The British agency also recommended that the FAA check the Honeywell systems on other types of airplanes.
Boeing said Thursday that it would abide by the British regulators' recommendations.
“The safety of passengers and crew members who fly aboard Boeing airplanes is our highest priority," Boeing said in statement.
"As a party to the investigation, Boeing supports the two recommendations from the AAIB, which we think are reasonable precautionary measures to take as the investigation proceeds" the company continued. "We are working proactively to support the regulatory authorities in taking appropriate action in response to these recommendations, in coordination with our customers, suppliers, and other commercial airplane manufacturers.
Boeing said despite the Heathrow fire, it was "confident the 787 is safe and we stand behind its overall integrity.”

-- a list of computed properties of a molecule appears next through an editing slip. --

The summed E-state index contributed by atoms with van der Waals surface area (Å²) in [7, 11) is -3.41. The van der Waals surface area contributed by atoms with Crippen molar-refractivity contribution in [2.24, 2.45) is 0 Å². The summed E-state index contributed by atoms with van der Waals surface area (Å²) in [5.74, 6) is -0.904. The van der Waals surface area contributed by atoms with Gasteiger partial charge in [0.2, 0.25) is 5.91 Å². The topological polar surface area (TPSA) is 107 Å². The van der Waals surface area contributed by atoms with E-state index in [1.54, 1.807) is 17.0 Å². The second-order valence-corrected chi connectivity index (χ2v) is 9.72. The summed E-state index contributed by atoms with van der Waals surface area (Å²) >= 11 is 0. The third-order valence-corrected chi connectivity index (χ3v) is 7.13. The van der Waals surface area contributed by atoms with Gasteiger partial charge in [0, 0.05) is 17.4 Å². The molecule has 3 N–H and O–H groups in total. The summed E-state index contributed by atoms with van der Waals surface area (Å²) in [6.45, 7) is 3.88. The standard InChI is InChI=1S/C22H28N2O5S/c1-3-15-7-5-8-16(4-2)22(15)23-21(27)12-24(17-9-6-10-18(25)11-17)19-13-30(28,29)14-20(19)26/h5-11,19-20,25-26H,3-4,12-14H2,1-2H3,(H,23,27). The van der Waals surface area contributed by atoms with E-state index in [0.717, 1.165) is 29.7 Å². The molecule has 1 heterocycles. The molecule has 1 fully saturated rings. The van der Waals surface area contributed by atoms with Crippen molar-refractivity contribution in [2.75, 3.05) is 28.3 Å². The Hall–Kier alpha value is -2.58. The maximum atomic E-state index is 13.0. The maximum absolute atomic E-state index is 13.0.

The London incident was the latest in a line of problems that have plagued the 787 since it was first introduced.
The airplane was grounded for three months by the FAA and other international aviation agencies after a series of battery failures earlier this year, including one that sparked an electrical fire.
British officials quickly ruled out the Dreamliner's lithium-ion batteries as the cause of the Heathrow fire.
Prior to the Dreamliner's initial grounding, the airplane was touted as revolutionary, in part because of its use of lithium-ion batteries to reduce energy consumption during flights.
No passengers were on board the Dreamliner when it caught fire at Heathrow airport last week.
The airplane had been parked there for multiple hours before the incident.